The Psychopath in Chief
I spent hundreds of hours with Donald Trump to ghost-write ‘The Art of the Deal.’ I now see a deeper meaning behind his behavior.
by Tony Schwartz
Author of The Art of the Deal
“Imagine — if you can — not having a conscience, none at all, no feelings of guilt or remorse no matter what you do, no limiting sense of concern for the well-being of strangers, friends, or even family members. Imagine no struggles with shame, not a single one in your whole life, no matter what kind of selfish, lazy, harmful, or immoral action you had taken … You can do anything at all, and still your strange advantage over the majority of people, who are kept in line by their consciences, will most likely remain undiscovered. How will you live your life? What will you do with your huge and secret advantage?”
— Martha Stout, The Sociopath Next Door
Among the accomplishments Donald Trump parades most proudly is that he has won 18 golf club championships. Like so many of his claims, this one is pure fiction. When the sportswriter Rick Reilly investigated for his book Commander in Cheat: How Golf Explains Trump, he found that 16 of the claims were transparently false, and no evidence existed to support the other two. In one instance, Trump said he had won a championship at the Bedminster, New Jersey, club he owns, even though he was in Philadelphia on the day the event was held.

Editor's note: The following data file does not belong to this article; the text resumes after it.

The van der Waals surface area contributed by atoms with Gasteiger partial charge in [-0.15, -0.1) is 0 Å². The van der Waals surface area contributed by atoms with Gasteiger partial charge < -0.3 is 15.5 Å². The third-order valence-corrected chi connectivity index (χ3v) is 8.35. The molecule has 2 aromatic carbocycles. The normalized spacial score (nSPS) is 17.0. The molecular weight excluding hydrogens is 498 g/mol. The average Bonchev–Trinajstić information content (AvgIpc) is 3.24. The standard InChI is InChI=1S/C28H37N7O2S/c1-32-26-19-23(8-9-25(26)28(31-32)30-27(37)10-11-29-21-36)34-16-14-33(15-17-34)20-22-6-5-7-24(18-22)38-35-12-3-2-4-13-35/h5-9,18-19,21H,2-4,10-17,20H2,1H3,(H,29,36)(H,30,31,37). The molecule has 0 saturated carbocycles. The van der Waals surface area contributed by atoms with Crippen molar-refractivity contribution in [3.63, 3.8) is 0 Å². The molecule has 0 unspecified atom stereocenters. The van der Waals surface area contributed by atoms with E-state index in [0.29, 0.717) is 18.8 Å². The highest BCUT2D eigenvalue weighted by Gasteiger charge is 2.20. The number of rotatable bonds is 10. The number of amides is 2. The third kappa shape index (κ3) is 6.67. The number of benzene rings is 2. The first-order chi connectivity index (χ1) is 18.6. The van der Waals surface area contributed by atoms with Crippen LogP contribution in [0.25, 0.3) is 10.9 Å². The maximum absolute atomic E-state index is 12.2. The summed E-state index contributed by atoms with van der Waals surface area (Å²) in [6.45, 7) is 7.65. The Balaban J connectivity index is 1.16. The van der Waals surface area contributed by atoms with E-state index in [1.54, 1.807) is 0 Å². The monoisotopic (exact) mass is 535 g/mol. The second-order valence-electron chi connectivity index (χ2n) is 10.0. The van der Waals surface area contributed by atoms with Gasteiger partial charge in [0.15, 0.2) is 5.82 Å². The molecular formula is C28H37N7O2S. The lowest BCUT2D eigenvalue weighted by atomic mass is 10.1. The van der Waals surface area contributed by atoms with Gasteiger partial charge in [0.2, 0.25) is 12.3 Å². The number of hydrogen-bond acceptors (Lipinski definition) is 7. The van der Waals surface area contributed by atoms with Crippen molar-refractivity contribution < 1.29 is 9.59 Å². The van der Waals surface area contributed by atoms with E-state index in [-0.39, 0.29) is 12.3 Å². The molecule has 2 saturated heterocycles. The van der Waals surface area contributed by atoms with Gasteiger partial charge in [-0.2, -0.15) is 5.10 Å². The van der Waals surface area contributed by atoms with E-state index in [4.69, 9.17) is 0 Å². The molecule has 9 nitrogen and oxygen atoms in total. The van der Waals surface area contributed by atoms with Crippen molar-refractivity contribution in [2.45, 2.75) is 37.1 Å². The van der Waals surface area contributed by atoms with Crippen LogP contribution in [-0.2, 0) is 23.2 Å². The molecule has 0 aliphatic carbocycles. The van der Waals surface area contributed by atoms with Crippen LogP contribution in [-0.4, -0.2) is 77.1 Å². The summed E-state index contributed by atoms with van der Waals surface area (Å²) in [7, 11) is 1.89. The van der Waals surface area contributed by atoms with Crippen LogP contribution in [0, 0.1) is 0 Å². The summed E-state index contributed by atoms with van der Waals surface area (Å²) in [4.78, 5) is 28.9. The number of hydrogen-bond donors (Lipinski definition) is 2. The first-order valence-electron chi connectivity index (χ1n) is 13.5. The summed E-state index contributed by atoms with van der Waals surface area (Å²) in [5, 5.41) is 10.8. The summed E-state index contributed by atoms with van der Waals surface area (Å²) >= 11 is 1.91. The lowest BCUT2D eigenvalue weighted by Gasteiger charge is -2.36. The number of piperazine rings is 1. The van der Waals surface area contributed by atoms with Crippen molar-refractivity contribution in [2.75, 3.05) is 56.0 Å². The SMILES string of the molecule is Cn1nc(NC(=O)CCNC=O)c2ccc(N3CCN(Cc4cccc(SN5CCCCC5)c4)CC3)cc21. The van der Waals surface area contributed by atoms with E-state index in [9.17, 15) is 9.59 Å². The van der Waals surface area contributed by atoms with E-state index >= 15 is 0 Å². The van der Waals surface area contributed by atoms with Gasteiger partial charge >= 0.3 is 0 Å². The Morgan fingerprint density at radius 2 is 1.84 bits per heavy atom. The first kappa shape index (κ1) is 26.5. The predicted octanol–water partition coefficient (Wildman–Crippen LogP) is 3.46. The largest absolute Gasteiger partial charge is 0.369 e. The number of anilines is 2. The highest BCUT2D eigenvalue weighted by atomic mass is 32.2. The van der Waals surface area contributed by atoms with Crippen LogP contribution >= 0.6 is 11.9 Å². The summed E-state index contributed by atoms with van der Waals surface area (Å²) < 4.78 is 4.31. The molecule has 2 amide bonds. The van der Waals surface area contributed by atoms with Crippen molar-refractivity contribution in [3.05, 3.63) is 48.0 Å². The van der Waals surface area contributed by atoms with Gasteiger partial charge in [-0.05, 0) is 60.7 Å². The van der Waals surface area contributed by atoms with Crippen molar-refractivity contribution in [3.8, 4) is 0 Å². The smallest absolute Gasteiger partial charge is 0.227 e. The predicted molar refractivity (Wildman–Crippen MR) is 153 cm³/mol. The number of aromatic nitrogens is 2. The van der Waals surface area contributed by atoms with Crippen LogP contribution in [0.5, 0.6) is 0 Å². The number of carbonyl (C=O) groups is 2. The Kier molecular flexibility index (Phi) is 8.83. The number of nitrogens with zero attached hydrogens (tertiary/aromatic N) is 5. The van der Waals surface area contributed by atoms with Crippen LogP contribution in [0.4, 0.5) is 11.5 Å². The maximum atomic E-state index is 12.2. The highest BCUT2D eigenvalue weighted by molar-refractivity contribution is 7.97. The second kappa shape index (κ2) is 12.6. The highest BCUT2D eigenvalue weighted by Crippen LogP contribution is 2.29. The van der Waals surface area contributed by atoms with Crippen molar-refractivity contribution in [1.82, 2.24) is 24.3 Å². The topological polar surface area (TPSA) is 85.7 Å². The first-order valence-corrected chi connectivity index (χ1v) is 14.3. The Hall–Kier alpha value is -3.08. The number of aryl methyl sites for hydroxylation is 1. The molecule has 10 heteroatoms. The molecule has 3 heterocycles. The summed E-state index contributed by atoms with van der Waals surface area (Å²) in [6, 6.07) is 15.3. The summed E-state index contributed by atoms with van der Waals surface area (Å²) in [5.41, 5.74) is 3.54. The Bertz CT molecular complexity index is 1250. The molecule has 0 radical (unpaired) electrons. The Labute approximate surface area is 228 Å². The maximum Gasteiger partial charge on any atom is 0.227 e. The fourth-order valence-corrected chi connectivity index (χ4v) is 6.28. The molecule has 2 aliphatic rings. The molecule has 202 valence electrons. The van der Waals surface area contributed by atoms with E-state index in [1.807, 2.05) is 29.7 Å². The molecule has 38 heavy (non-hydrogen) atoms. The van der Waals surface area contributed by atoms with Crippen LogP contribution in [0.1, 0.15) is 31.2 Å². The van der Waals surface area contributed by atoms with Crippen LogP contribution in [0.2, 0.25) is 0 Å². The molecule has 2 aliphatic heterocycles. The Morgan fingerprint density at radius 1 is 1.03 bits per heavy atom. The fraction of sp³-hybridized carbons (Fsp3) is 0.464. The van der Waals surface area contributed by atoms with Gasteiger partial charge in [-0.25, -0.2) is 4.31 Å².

When Trump does play, Reilly reported, he takes “mulligans” (extra strokes that aren’t counted in one’s score ), throws opponent’s balls off the greens and into the bunkers, and kicks his own errant shots back onto the fairway so often that one of his caddies nicknamed him Pele, after the soccer star. “Trump doesn’t just cheat at golf,” Reilly concluded. “He cheats like a three-card Monty dealer. He throws it, boots it and moves it. He lies about his lies. He fudges and foozles and fluffs.”
How do we deal with a person whose core impulse in every part of his life is to deny, deceive, deflect, disparage, and double-down every time he is challenged? And what precisely is the danger such a person poses if he also happens to be the leader of the free world, during a crisis in which thousands of people are dying every day, with no letup in sight?
The first answer is that we must understand exactly who we’re dealing with, and we have not, because what motivates Trump’s behavior is so far from our own inner experience that it leaves us feeling forever flummoxed.
In July 2016, shortly before Trump became the Republican nominee for president, I was interviewed by Jane Mayer for an article in The New Yorker that was eventually titled “Donald Trump’s Ghostwriter Tells All.” Mayer described my experience with Trump over the 18 months it took me to write The Art of the Deal. During that time, I spent hundreds of hours with him.